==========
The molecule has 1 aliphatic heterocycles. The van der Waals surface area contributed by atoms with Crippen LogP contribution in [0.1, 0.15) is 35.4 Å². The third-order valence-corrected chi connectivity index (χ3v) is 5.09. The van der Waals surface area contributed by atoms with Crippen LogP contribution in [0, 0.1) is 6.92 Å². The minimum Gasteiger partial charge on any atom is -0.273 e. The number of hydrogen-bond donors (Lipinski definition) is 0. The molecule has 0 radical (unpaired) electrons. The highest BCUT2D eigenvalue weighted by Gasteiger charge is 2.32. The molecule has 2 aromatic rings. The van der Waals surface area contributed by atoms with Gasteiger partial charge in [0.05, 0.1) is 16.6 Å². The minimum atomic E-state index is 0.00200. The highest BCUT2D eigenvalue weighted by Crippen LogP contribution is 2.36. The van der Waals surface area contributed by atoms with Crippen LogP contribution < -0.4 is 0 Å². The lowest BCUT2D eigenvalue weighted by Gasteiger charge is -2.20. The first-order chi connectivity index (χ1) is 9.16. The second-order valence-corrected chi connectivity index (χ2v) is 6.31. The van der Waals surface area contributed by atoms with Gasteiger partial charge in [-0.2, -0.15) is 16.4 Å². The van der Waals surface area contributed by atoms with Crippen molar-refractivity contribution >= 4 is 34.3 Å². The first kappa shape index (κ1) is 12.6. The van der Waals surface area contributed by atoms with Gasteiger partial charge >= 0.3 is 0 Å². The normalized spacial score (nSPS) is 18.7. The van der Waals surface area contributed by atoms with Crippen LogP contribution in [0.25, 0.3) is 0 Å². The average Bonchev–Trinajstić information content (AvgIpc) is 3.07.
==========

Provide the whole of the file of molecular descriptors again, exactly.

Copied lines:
The molecule has 1 aliphatic heterocycles. The van der Waals surface area contributed by atoms with Crippen LogP contribution in [0.1, 0.15) is 35.4 Å². The third-order valence-corrected chi connectivity index (χ3v) is 5.09. The van der Waals surface area contributed by atoms with Crippen LogP contribution in [0, 0.1) is 6.92 Å². The minimum Gasteiger partial charge on any atom is -0.273 e. The number of hydrogen-bond donors (Lipinski definition) is 0. The molecule has 0 radical (unpaired) electrons. The highest BCUT2D eigenvalue weighted by Gasteiger charge is 2.32. The molecule has 2 aromatic rings. The van der Waals surface area contributed by atoms with Gasteiger partial charge in [0.05, 0.1) is 16.6 Å². The minimum atomic E-state index is 0.00200. The highest BCUT2D eigenvalue weighted by Crippen LogP contribution is 2.36. The van der Waals surface area contributed by atoms with Crippen LogP contribution < -0.4 is 0 Å². The lowest BCUT2D eigenvalue weighted by Gasteiger charge is -2.20. The first-order chi connectivity index (χ1) is 9.16. The second-order valence-corrected chi connectivity index (χ2v) is 6.31. The van der Waals surface area contributed by atoms with Gasteiger partial charge in [-0.2, -0.15) is 16.4 Å². The van der Waals surface area contributed by atoms with Crippen molar-refractivity contribution >= 4 is 34.3 Å². The first kappa shape index (κ1) is 12.6. The van der Waals surface area contributed by atoms with Gasteiger partial charge >= 0.3 is 0 Å². The normalized spacial score (nSPS) is 18.7. The van der Waals surface area contributed by atoms with Crippen LogP contribution in [0.25, 0.3) is 0 Å². The average Bonchev–Trinajstić information content (AvgIpc) is 3.07.